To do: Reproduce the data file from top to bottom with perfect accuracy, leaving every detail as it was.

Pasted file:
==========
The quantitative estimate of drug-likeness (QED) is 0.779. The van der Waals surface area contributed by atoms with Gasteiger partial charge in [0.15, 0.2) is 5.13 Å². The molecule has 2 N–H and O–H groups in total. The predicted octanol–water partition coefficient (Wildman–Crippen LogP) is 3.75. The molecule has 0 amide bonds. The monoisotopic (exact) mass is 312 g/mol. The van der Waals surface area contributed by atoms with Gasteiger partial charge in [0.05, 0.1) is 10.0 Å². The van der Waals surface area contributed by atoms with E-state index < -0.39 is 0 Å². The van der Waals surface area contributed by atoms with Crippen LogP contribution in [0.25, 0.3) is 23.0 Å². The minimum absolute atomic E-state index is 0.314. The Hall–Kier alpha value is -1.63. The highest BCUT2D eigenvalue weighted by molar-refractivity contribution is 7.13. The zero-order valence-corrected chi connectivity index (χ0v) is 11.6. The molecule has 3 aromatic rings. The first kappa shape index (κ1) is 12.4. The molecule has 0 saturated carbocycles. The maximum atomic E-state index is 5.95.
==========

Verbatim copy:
The quantitative estimate of drug-likeness (QED) is 0.779. The van der Waals surface area contributed by atoms with Gasteiger partial charge in [0.15, 0.2) is 5.13 Å². The molecule has 2 N–H and O–H groups in total. The predicted octanol–water partition coefficient (Wildman–Crippen LogP) is 3.75. The molecule has 0 amide bonds. The monoisotopic (exact) mass is 312 g/mol. The van der Waals surface area contributed by atoms with Gasteiger partial charge in [0.05, 0.1) is 10.0 Å². The van der Waals surface area contributed by atoms with E-state index < -0.39 is 0 Å². The van der Waals surface area contributed by atoms with Crippen LogP contribution in [0.25, 0.3) is 23.0 Å². The minimum absolute atomic E-state index is 0.314. The Hall–Kier alpha value is -1.63. The highest BCUT2D eigenvalue weighted by molar-refractivity contribution is 7.13. The zero-order valence-corrected chi connectivity index (χ0v) is 11.6. The molecule has 3 aromatic rings. The first kappa shape index (κ1) is 12.4. The molecule has 0 saturated carbocycles. The maximum atomic E-state index is 5.95.